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Daily Current Affairs

15-December-2023

1. Allahabad High Court Approves Survey in Sri Krishna Janmabhoomi-Shahi Idgah Masjid Dispute: A Closer Look at Hindu-Muslim Claims and Legal Proceedings

Topic: GS2 – Polity and Governance, GS1- Culture

This topic is relevant for UPSC Mains in the context of historical and cultural issues and their legal implications

Context:
  • The ongoing issue about the Shahi Idgah Masjid and Sri Krishna Janmabhoomi has been taken up by the Allahabad High Court.
  • Hindu petitioners claim that the mosque, which was built in 1670 on Emperor Aurangzeb’s instructions, coexists with the Krishna Janmasthal Temple nearby on the site of Lord Krishna’s birth.
  • A recent application to appoint a panel to inspect the mosque complex was spurred by the controversy.

The Latest Plea and Survey Approval

  • The latest application, which was submitted in accordance with Order 26 Rule 9 of the Civil Procedure Code, is a component of a larger petition (353/2023) that was submitted by eight parties, one of whom is Bhagwan Shree Krishna Virajman’s “next friend.”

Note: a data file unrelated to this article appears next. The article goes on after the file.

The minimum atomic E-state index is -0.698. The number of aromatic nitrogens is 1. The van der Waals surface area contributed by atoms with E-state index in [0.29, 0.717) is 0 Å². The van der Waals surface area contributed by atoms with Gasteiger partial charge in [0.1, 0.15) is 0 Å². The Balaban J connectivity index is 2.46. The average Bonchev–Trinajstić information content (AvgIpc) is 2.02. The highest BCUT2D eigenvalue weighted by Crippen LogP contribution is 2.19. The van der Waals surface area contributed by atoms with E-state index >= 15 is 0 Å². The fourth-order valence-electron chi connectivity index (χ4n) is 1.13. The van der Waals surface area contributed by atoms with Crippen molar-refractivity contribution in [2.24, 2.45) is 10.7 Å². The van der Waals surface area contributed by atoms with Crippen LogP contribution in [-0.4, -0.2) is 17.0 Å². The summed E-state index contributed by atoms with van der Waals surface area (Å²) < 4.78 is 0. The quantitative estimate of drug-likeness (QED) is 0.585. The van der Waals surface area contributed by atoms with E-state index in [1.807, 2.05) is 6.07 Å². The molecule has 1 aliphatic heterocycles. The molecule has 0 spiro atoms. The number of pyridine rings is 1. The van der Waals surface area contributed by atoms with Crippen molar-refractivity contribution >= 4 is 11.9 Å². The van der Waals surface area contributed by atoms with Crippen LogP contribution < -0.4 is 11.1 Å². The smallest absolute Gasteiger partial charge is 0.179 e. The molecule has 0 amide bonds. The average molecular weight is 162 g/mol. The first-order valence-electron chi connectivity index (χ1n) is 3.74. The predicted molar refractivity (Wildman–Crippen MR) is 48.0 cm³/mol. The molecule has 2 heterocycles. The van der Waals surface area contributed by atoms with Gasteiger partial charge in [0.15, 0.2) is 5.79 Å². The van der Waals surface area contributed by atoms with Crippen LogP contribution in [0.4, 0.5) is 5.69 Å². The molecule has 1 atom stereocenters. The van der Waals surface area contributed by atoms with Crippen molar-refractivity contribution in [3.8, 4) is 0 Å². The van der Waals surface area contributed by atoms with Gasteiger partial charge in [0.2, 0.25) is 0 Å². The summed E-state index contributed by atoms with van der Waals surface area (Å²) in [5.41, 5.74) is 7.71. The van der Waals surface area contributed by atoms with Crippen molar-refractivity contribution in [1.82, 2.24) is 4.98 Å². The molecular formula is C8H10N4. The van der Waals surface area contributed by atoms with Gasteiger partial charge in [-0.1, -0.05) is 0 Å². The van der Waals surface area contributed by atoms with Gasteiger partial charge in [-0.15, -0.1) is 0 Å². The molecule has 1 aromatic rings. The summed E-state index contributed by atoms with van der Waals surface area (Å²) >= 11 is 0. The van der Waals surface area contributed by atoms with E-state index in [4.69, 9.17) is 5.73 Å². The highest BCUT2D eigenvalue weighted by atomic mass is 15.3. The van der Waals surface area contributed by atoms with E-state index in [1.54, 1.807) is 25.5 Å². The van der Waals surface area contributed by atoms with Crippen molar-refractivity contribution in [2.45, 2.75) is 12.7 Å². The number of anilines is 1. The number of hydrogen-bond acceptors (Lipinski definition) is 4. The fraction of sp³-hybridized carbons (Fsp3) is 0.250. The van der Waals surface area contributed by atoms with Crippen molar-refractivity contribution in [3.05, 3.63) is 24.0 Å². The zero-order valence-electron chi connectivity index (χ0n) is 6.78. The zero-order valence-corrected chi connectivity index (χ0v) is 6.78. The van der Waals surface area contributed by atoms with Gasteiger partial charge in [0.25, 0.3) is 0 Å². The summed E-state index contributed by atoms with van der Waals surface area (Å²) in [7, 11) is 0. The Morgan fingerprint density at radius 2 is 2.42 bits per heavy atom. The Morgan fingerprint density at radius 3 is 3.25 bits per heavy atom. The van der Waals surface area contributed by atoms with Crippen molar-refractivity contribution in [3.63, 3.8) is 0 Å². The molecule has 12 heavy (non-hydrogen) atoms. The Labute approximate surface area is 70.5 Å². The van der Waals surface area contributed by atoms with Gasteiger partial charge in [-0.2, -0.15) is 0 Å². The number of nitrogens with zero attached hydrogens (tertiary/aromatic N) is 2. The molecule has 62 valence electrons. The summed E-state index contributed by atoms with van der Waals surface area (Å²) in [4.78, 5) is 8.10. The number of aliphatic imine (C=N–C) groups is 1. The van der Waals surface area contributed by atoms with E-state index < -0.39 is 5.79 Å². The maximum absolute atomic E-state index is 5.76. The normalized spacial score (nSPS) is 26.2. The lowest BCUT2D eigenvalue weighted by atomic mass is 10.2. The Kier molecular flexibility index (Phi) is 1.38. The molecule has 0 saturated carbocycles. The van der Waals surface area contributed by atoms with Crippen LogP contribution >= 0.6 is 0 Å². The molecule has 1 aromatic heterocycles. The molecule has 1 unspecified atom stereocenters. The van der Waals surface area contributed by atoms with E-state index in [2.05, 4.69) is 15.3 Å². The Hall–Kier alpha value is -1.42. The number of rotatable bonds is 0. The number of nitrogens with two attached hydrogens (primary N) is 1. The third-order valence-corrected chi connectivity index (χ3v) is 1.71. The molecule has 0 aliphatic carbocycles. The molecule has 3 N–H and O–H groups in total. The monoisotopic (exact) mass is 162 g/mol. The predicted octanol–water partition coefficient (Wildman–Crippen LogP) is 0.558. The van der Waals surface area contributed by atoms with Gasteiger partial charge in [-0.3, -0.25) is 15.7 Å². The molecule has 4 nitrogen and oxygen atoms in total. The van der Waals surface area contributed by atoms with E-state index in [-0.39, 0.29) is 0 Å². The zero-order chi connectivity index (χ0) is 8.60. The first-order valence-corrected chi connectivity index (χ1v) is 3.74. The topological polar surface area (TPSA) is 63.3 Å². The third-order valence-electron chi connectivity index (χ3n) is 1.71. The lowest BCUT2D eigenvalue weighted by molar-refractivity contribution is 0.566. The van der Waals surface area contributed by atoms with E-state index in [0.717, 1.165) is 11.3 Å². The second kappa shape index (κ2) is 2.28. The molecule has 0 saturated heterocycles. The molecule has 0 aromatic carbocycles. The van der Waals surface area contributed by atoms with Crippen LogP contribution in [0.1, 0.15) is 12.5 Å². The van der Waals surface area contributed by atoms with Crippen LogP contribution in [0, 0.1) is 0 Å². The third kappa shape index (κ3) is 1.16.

• The UP Sunni Central Waqf Board and the Shahi Idgah mosque committee have authorised the application, which asks the court to compel the removal of works encroaching upon the disputed area and to conduct a survey of the mosque complex.

Hindu Assertions and Plea Details

  • Four indicators, including a Kalash and Pinnacle that symbolise Hindu architectural style, are shown by the Hindu side of the building, signifying its identity as a temple.
  • The 1968 compromise agreement between the Trust Shahi Masjid Idgah and the temple management authority is also contested in the plea, which declares it to be invalid and unlawful.
  • The petition makes reference to historical occurrences and asserts that Hindu temples were demolished under Aurangzeb’s orders, with the Idgah Mosque being built in their stead.

Muslim Side’s Claims and Counterarguments

  • Lawyers for the Shahi Idgah mosque committee and the UP Sunni Central Waqf Board respond by claiming that the mosque is not located on the 13.37 acres that the Hindu petitioners have claimed.
  • They contest the notion that the birthplace of Lord Krishna is beneath the mosque and the absence of written proof bolstering Hindu assertions.

Comparison with Gyanvapi Mosque Case

  • The Gyanvapi Mosque case in Varanasi and the Sri Krishna Janmabhoomi case are comparable in their judicial proceedings.